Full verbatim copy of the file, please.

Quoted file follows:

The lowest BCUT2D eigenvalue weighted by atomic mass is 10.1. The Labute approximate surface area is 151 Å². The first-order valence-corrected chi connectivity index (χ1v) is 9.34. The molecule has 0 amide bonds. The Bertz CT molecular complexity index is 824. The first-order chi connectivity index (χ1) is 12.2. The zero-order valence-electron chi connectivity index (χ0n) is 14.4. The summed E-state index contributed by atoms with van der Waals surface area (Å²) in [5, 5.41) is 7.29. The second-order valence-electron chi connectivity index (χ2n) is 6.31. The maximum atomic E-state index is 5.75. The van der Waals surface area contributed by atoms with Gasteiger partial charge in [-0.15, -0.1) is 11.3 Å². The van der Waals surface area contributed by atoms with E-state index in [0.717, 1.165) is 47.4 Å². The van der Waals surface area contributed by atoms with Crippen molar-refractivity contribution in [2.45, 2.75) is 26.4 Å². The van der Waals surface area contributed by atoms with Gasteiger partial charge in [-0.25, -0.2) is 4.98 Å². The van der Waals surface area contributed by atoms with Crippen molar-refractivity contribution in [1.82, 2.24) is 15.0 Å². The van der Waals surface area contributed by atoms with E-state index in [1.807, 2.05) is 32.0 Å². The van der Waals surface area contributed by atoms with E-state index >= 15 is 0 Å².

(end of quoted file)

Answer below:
The lowest BCUT2D eigenvalue weighted by atomic mass is 10.1. The Labute approximate surface area is 151 Å². The first-order valence-corrected chi connectivity index (χ1v) is 9.34. The molecule has 0 amide bonds. The Bertz CT molecular complexity index is 824. The first-order chi connectivity index (χ1) is 12.2. The zero-order valence-electron chi connectivity index (χ0n) is 14.4. The summed E-state index contributed by atoms with van der Waals surface area (Å²) in [5, 5.41) is 7.29. The second-order valence-electron chi connectivity index (χ2n) is 6.31. The maximum atomic E-state index is 5.75. The van der Waals surface area contributed by atoms with Gasteiger partial charge in [-0.15, -0.1) is 11.3 Å². The van der Waals surface area contributed by atoms with E-state index in [0.717, 1.165) is 47.4 Å². The van der Waals surface area contributed by atoms with Crippen molar-refractivity contribution in [2.45, 2.75) is 26.4 Å². The van der Waals surface area contributed by atoms with Gasteiger partial charge in [-0.25, -0.2) is 4.98 Å². The van der Waals surface area contributed by atoms with Crippen molar-refractivity contribution in [1.82, 2.24) is 15.0 Å². The van der Waals surface area contributed by atoms with E-state index in [1.807, 2.05) is 32.0 Å². The van der Waals surface area contributed by atoms with E-state index >= 15 is 0 Å².